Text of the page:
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ARS Home » Midwest Area » Ames, Iowa » National Animal Disease Center » Food Safety and Enteric Pathogens Research » Research » Publications at this Location » Publication #397743

Research Project: Analysis of Genetic Factors that Increase Foodborne Pathogen Fitness, Virulence, and Antimicrobial Resistance Transfer, to Identify Interventions against Salmonella and Campylobacter in Food Animals

Location: Food Safety and Enteric Pathogens Research

Title: Vaccination of turkeys against Salmonella enterica serovar Infantis: effects on the cecal microbiome and tissue colonization

item Monson, Melissa
item GURUNG, MANOJ - Oak Ridge Institute For Science And Education (ORISE)
item Trachsel, Julian
item Bearson, Bradley - Brad
item Looft, Torey
item Bearson, Shawn

Submitted to: Avian Immunology Research Group Abstract
Publication Type: Abstract Only
Publication Acceptance Date: 9/28/2022
Publication Date: N/A
Citation: N/A

Interpretive Summary:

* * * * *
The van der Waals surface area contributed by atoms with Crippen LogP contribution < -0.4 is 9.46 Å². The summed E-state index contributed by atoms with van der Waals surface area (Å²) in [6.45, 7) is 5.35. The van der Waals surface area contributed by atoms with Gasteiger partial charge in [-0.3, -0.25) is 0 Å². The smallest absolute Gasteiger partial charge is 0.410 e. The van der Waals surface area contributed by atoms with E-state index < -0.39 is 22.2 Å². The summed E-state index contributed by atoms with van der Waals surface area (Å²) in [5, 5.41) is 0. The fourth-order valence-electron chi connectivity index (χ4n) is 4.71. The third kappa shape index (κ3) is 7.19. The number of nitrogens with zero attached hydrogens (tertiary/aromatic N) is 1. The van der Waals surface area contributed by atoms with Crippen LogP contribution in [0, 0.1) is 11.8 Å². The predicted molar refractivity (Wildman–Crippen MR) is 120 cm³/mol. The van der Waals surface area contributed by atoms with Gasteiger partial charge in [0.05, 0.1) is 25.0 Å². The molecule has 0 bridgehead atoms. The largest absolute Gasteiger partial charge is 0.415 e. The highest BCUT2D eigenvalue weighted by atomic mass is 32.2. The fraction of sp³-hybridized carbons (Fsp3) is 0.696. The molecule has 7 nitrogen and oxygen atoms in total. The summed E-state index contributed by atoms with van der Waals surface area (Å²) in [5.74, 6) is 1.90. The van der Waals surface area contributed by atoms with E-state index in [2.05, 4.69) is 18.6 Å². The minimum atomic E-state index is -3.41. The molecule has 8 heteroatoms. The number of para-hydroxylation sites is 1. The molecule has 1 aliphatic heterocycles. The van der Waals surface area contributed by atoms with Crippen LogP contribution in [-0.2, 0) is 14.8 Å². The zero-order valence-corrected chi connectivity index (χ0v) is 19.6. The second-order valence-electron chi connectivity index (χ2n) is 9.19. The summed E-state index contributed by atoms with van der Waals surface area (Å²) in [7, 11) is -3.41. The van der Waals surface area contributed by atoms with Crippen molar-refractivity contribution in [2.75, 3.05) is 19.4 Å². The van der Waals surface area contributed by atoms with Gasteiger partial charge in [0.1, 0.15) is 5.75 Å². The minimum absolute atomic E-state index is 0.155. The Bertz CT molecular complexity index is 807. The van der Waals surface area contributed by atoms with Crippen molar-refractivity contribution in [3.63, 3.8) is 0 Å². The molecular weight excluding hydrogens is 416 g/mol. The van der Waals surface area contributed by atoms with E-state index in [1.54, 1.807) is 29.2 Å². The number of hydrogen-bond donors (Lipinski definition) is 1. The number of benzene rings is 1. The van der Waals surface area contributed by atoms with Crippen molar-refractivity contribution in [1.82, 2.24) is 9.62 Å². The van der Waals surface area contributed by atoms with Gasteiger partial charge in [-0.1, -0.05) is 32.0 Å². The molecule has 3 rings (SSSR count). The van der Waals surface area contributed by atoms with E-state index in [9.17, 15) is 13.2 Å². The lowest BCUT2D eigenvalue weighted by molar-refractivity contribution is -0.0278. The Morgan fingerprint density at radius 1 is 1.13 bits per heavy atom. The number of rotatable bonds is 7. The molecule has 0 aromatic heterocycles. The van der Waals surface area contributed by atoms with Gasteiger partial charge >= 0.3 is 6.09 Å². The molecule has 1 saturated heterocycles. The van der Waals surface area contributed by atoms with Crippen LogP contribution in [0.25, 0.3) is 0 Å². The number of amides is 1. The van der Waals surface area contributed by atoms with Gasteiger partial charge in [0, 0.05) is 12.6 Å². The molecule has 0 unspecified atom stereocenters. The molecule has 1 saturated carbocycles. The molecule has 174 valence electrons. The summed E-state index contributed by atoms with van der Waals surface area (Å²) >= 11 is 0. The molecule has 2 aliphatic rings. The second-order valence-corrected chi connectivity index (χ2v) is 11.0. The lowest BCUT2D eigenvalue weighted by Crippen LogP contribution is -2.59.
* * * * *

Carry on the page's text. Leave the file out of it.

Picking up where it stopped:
Technical Abstract: Salmonella enterica serovar Infantis has emerged as a prominent serovar in poultry, recently contributing to outbreaks of human foodborne illness in the USA. Vaccination against Salmonella is an important strategy in turkey production to reduce food safety risk to humans, but better understanding of the effects of vaccination on S. Infantis in turkeys is still needed. Oral vaccines can change the microbiome through both direct effects of the vaccine strain on the intestinal microbiota and activation of the host mucosal immune response, which can influence the bacterial communities colonizing the gastrointestinal tract. Thus, 16S rRNA gene sequencing of the microbiome was used to investigate the effects of two vaccines, a cross-protective vaccine BBS 866 and the commercial vaccine AviPro Megan Egg®, in turkeys subsequently challenged with S. Infantis. One day old domestic turkey poults were randomly divided into four groups and vaccinated by oral gavage with 109 colony forming units (CFU) of BBS 866 vaccine or AviPro vaccine, or mock-vaccinated with an equivalent volume of PBS (two groups). Poults were booster vaccinated at three weeks of age, and four weeks later, cecal contents were collected (n = 10-12 birds/group) to evaluate the effects of immunization on the turkey microbiome. At seven weeks of age, three groups were orally challenged with 109 CFU of an outbreak-associated S. Infantis strain (SX 500), while one mock-vaccinated group was gavaged with PBS. Cecal tonsil tissue and cecal contents were collected (n = 12-14 birds/group) at 10 days post-inoculation. Compared to the mock-vaccinated/S. Infantis-challenged turkeys, both vaccines significantly decreased S. Infantis colonization of the cecal tonsil, yet Salmonella load within the cecal contents was higher in vaccinated turkeys. Cecal microbiome structure was distinct in each vaccinated and mock-vaccinated group prior to S. Infantis challenge, with greater diversity (Shannon and PERMANOVA) in the AviPro group relative to the mock vaccinates than the BBS 866 group. Alpha diversity (Shannon) was reduced in all three S. Infantis-challenged groups compared to the microbiome of mock-vaccinated/mock-challenged turkeys, although to a lesser extent in the BBS 866 group. Greater beta diversity (PERMANOVA) was observed between the mock-vaccinated/mock-challenged group compared to the two vaccinated groups than to the mock-vaccinated/S. Infantis-challenged group. Examination of the microbiome and significant population differences can reveal bacterial niches important to the response to S. Infantis and vaccination, thereby potentially identifying mechanisms to improve intervention strategies against Salmonella. Partial funding: US Poultry & Egg Association.